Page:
News / Middle East

US Voices 'Horror' over NYT Syria Execution Photo

This image made from amateur video released by Tabshoor1 and accessed July 31, 2012, purports to show Free Syrian Army soldiers executing Assad loyalists in Aleppo, Syria.  THE ASSOCIATED PRESS IS UNABLE TO INDEPENDENTLY VERIFY THE AUTHENTICITY, CONTENT,
This image made from amateur video released by Tabshoor1 and accessed July 31, 2012, purports to show Free Syrian Army soldiers executing Assad loyalists in Aleppo, Syria. THE ASSOCIATED PRESS IS UNABLE TO INDEPENDENTLY VERIFY THE AUTHENTICITY, CONTENT,
VOA News
Images of Syrian rebels executing seven government soldiers displayed the violence of the Syrian civil war Thursday as world leaders met for summit talks in Russia, with no sign they have reconciled their differences over that Middle East conflict.
 
The U.S. State Department said it was "horrified" by video and photographic images published by The New York Times. The influential newspaper identified the leader of the execution squad and reported he ordered the videotaping last year to drum up support for the rebel cause.
 
There was no official comment on the grisly images in St. Petersburg, where the Group of 20 nations met for their annual economic summit. U.S. President Barack Obama and Russian President Vladimir Putin, who are at odds over how to respond to the carnage in Syria, greeted each other as the summit began, but there were no reported private contacts between them.
 
At the State Department in Washington, spokeswoman Jan Psaki condemned summary executions by any party to the Syrian conflict. She did not dispute the newspaper account that said the killings documented executions carried out in April, but said U.S. authorities are seeking more information.

The newspaper has since issued a correction, noting the incident took place in 2012, not this past April.
 
The video showed prisoners crouching in front of their captors. They were stripped to the waist and their backs were covered with red welts.
 
The seven pressed their faces into the dirt as the rebel commander recited what was described as a revolutionary verse. About 24 gunshots followed, and the victims' bodies were thrown into a well.
 
In St. Petersburg, President Obama is seeking support for military strikes against Syria's government for its widely reported use of chemical weapons last month.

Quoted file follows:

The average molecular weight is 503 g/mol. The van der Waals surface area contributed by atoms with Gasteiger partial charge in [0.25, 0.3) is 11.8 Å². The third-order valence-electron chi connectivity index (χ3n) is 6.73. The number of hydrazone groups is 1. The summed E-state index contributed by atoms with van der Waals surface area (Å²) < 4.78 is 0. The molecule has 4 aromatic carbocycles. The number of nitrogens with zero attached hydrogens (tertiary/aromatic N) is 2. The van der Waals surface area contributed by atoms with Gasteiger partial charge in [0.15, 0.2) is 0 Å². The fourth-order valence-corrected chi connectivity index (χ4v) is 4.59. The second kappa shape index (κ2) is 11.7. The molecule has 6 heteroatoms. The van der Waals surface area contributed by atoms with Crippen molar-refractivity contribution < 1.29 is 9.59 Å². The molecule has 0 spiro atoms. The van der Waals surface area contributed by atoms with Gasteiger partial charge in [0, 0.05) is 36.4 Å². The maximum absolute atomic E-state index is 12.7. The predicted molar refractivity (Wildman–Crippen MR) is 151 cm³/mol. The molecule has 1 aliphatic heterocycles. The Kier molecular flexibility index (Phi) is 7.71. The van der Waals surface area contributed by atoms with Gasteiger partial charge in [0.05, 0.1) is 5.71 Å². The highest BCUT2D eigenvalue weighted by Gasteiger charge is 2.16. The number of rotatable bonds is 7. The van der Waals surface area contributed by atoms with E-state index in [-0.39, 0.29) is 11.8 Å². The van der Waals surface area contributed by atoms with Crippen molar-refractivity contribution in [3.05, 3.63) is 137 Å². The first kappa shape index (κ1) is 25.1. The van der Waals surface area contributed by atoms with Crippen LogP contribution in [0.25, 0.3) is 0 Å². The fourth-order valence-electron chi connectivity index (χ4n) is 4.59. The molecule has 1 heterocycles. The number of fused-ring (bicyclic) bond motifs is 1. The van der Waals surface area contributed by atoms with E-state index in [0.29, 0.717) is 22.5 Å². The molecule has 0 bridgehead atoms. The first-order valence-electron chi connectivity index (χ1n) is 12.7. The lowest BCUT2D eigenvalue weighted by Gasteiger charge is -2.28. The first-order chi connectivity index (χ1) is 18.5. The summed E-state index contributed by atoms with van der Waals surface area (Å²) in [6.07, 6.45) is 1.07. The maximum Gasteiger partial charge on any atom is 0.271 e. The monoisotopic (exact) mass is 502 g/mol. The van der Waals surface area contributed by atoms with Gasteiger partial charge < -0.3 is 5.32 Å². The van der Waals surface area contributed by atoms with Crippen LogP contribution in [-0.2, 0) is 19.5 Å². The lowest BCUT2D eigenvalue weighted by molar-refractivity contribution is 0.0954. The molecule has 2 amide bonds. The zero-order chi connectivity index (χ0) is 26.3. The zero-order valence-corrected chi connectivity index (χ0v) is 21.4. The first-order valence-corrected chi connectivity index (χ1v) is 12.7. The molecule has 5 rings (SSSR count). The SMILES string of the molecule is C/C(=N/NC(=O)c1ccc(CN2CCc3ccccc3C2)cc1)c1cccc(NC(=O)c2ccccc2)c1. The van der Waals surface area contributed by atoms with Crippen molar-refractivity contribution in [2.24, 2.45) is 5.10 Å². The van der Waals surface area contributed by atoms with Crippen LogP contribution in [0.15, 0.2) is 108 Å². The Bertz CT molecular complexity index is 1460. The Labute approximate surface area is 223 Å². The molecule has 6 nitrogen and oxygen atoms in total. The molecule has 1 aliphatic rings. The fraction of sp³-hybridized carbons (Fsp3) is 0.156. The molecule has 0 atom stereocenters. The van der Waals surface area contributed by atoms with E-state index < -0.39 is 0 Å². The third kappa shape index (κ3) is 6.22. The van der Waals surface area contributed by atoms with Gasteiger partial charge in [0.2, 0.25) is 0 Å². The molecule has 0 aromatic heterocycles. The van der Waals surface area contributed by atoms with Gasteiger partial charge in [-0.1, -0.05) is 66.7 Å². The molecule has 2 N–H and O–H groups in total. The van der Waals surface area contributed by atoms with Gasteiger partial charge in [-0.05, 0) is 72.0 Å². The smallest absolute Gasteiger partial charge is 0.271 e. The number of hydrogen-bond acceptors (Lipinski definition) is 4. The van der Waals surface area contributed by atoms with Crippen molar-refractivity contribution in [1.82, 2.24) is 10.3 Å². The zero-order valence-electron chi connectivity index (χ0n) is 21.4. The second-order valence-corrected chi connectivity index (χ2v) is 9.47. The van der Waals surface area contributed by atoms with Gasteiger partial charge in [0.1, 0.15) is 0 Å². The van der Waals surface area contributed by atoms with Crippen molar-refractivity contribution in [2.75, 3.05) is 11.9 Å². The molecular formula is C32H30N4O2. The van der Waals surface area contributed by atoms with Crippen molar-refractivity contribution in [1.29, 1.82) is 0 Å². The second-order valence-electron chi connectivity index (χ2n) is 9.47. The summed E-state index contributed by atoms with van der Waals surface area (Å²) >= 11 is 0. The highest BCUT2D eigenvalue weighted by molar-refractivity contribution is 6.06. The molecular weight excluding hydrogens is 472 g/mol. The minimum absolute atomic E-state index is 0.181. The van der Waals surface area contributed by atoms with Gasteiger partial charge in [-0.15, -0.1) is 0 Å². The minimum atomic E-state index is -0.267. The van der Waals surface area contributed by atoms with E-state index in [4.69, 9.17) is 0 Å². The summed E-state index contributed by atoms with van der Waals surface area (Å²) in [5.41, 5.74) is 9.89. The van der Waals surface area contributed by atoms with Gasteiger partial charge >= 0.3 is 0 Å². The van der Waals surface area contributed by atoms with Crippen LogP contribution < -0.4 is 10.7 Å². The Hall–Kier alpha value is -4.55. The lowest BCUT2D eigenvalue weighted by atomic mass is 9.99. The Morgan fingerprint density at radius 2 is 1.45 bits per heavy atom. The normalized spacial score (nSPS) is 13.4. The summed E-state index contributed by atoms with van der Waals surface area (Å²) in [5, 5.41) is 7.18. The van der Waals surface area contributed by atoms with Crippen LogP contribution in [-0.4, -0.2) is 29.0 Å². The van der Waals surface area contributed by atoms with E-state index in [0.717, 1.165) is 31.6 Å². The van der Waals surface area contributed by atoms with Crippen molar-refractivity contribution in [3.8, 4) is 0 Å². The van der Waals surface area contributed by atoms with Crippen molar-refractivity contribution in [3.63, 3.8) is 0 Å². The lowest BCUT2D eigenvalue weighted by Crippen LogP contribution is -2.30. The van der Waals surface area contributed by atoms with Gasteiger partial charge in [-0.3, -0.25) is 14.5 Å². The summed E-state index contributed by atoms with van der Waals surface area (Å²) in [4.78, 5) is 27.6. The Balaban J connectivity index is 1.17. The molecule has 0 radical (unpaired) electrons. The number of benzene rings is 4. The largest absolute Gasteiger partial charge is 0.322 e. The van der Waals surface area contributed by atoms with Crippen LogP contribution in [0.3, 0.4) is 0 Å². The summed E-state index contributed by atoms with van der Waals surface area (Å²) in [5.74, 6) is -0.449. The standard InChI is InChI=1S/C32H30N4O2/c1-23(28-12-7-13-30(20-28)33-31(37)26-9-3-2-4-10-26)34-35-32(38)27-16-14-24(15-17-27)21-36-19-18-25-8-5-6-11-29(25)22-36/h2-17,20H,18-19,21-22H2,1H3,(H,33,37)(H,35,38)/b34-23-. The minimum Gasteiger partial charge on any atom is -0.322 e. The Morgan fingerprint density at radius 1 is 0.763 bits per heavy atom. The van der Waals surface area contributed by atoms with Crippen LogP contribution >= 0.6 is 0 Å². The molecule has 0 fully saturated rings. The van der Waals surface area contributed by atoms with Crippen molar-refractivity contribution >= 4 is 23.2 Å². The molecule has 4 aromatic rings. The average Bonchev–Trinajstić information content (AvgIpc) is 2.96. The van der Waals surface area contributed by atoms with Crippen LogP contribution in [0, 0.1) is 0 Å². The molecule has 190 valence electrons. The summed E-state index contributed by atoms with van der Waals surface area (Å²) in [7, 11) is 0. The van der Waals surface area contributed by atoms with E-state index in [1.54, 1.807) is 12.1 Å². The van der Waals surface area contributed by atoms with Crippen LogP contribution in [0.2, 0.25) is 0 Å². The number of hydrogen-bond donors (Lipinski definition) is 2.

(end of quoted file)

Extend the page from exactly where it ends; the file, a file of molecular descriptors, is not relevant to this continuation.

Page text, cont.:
Putin supports the Syrian government's contrary account of the poison-gas attacks near Damascus that are said to have killed more than 1,400 people. The Assad regime and its supporters in the Kremlin contend it was rebels who used illegal chemical weapons, firing at government troops.
 
The Russian president has warned that military strikes such as those Obama is proposing would be unacceptable "aggression" against Syria if they are not authorized by the United Nations. Russia has blocked previous efforts by the Security Council to act against Syria for its tactics in the civil war, which is now in its third year. But Putin says he would support a strike if there was "convincing" proof that Damascus used chemical weapons.
 
Russia and China both have cast vetoes at the Security Council to defeat Western efforts to hold Syrian President Bashar al-Assad's government responsible for the wholesale slaughter of civilians caught up in the conflict.
 
At the U.N., where American officials hosted briefings on the events in Syria, U.S. Ambassador Samantha Power said Russia is holding the world body hostage and shirking its international responsibilities.
 
“There is nothing in the pattern of our interactions with our colleagues in the Security Council, our Russian colleagues, that would give us any reason to be optimistic. And, indeed, we have seen nothing in President Putin’s comments that suggests there is an available path forward at the Security Council,” said Power.
 
Lawmakers in the U.S. Senate could begin debate next week on a measure calling for limited military strikes on Syria.  A key Senate panel on Wednesday approved the draft resolution, which also rules out deploying U.S. ground troops to the country.